Quiz 157, June 10th, 2022

Welcome to the 157th FOAMed Quiz.


Source image: www.litfl.com

Question 1

A patient is brought to your ED with nausea and palpitations after drinking tea from self picked garden plants. The ECG, as displayed, shows “sagging” ST segments and T waves taking on a typical appearance.

Which of the following plants was likely to be inside the tea?

A: Oleander

B: Monkshood

C: Yew

D: Foxglove

The correct answer is D.

AliEM discussed Foxglove intoxication this week.

The botanical name for foxglove is Digitalis purpurea. ECG changes are in line with digoxin intoxication.

Oleander is a poisonous plant with a non-digitalis cardiac glycoside effect. The Na+/K+ ATPase pump of the heart is affected, resulting in hyperkalaemia which might lead to matching ECG changes.

Both Monkshood and Yew contain alkaloids that disrupt impulse conduction in the heart by blocking sodium channels in the cell membrane, slowing depolarization, leading to bradycardia and cardiac arrest.

ACMT Toxicology Visual Pearl: Pretty (and Deadly) in Purple

Source image: https://thesgem.com

Question 2

There used to be a time every patient with pneumothorax, traumatic or not, received a large bore chest tube. Fortunately, nearly all patients with pneumothorax get a smaller percutaneous catheter nowadays.

Patients with hemothorax still routinely get a 28-32 Fr chest tube, for smaller tubes are thought to increase the risk of complications and retained hemothorax.

In this 2021 paper, patients with traumatic hemothorax or hemopneumothorax requiring drainage were randomized to receive a 14 Fr pigtail catheter or a 28–32 Fr large-bore chest tube.

The primary outcome was failure rate of the drainage catheter, defined as retained hemothorax requiring additional intervention including a second catheter, thrombolysis and video-assisted thoracoscopy surgery.

What did the authors find?

A: The failure rate of the drainage catheter was higher in the 28-32 Fr group

B: The failure rate of the drainage catheter was higher in the 14 Fr pigtail group

C: The failure rate of the drainage catheter did not differ between the two groups

The correct answer is C.

The paper was covered on RebelEM last week.

The failure rate was 11 percent in the pigtail group versus 13 percent in the 28-32 Fr chest tube group. This difference was not statistically significant.

Keep in mind this is a rather small RCT with some methodological flaws. Larger RCT’s are needed for change of practice.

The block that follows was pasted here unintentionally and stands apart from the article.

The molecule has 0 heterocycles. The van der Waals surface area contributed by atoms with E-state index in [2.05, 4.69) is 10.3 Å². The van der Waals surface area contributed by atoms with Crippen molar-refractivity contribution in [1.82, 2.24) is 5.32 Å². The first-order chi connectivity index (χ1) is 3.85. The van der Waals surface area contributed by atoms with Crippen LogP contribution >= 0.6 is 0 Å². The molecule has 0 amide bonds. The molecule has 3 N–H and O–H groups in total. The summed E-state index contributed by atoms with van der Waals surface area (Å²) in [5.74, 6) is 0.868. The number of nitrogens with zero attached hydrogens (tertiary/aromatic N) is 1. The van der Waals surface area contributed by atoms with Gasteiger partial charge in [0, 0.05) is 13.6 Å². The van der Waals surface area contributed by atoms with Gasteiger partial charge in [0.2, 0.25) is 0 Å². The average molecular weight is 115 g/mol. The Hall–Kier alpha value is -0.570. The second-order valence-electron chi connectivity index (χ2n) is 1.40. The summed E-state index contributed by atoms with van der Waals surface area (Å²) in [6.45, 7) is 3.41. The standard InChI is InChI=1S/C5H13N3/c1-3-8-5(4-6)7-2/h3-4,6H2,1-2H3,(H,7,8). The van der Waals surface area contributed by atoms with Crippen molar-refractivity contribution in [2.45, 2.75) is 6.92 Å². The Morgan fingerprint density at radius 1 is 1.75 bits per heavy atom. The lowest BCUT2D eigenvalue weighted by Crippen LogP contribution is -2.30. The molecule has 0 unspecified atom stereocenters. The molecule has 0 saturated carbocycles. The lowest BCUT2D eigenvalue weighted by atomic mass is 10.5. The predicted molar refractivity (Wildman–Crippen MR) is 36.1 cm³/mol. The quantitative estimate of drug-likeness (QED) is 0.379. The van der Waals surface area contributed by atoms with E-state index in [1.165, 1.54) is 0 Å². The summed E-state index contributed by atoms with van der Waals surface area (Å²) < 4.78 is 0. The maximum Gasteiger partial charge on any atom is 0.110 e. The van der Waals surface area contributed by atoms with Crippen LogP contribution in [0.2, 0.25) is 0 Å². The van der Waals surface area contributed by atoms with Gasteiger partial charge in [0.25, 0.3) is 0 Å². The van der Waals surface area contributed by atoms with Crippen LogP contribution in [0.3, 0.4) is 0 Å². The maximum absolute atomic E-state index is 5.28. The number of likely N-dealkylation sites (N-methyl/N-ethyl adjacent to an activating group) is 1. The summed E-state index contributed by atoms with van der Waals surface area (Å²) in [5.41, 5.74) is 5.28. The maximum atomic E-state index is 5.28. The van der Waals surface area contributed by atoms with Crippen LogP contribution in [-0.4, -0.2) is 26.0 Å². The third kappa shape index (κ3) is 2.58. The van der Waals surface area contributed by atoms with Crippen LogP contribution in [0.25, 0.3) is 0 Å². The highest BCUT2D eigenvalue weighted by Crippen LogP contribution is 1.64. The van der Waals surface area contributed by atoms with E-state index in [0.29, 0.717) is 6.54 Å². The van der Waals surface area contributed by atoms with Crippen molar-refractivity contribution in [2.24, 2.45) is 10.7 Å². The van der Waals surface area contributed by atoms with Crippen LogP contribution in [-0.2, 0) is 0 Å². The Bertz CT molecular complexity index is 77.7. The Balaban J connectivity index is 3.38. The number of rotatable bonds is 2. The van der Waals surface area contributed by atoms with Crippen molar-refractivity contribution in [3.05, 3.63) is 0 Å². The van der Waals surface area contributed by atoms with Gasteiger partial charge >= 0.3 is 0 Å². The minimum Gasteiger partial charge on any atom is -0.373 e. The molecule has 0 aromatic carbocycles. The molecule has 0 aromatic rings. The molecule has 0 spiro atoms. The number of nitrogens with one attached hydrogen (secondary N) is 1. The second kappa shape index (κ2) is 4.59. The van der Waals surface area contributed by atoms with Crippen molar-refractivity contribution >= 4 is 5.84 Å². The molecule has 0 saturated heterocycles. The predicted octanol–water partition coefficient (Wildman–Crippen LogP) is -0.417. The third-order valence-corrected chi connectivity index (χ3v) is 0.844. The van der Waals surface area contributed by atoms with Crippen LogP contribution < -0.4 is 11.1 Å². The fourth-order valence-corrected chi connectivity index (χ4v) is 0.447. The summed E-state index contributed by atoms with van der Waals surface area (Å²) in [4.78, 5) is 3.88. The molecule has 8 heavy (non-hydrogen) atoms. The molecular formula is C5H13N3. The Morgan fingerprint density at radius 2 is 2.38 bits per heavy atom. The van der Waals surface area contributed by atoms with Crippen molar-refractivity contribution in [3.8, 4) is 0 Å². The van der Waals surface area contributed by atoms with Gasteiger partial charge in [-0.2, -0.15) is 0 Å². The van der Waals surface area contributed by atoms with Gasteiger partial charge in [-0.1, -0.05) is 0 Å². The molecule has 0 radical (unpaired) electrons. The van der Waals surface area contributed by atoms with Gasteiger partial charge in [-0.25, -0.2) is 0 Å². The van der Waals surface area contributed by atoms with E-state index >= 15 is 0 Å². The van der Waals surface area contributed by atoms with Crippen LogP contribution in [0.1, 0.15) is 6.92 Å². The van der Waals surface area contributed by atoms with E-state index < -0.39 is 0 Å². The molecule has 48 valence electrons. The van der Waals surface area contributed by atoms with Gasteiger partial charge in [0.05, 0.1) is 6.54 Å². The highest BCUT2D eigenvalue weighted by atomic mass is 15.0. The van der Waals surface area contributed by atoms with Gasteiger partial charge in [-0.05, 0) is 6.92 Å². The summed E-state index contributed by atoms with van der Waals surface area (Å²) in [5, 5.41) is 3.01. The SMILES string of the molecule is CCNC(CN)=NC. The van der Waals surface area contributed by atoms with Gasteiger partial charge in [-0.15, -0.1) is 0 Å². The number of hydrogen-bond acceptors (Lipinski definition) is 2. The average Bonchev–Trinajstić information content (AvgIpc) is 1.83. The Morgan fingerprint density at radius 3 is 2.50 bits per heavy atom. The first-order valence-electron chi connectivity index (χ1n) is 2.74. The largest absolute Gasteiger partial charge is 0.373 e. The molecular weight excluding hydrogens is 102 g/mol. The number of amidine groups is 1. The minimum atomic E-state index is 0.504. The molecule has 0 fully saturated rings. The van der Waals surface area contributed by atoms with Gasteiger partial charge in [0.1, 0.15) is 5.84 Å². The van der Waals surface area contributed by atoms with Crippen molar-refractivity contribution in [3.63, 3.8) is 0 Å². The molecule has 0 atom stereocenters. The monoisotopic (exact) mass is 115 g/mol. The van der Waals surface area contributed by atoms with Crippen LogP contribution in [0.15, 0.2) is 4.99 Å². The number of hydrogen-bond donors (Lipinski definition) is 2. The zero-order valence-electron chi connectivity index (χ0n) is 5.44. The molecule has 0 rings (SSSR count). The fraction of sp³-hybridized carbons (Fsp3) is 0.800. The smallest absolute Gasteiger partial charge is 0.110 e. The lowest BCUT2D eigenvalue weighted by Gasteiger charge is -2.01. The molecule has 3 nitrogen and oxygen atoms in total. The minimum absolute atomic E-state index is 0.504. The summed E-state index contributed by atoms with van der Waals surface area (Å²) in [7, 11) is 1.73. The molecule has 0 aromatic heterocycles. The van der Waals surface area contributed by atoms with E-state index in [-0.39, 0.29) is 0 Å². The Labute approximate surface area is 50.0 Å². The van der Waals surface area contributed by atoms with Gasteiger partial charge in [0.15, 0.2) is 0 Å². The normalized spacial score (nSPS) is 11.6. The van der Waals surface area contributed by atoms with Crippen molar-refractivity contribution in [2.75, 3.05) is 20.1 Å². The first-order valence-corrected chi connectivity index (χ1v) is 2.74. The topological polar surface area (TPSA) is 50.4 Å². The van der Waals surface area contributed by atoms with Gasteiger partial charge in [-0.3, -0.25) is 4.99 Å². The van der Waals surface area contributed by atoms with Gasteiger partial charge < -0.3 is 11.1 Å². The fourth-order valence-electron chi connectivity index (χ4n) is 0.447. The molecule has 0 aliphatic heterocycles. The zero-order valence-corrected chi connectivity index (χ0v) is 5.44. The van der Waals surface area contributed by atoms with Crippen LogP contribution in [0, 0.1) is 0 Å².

Traumatic Hemothorax: Pigtail vs Chest Tube

Source image: www.litfl.com

Question 3

The patient behind this ECG presents with a certain type of hypertrophic cardiomyopathy (HCM).

In patients with what nationality is this type of HCM most frequently seen?

A: Mongolian

B: Japanese

C: Philippine

D: South Korean

The correct answer is B.

This ECG is typical for apical HCM. Apical HCM was covered on LITFL last week.

‘’This relatively uncommon form of HCM is seen most frequently in Japanese patients (13-25% of all HCM cases in Japan) and it is also known as Yamaguchi syndrome’’.

Apical hypertrophic cardiomyopathy (AHC)

Source image: www.henw.org

Question 4

Your patient presents with acute hearing loss.

The Weber test lateralizes to the right ear and the Rinne test is positive (normal) on both sides.

What does this patient most likely have?

A: Conductive hearing loss of the right ear

B: Conductive hearing loss of the left ear

C: Sensorineural hearing loss of the right ear

D: Sensorineural hearing loss of the left ear

The correct answer is D.

Taming the SRU covered tinnitus and auditory disturbances last week.

Weber test lateralizes to the right ear, so this patient either has conductive hearing loss on the right side or sensorineural hearing loss on the left side.

A positive Rinne on both sides means there is no conductive hearing loss, leaving sensorineural hearing loss on the left side as the most likely cause.

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This quiz was written by Sophie Nieuwendijk, Denise van Vossen, Gijs de Zeeuw, Maartje van Iwaarden and Nicole van Groningen

Reviewed and edited by Rick Thissen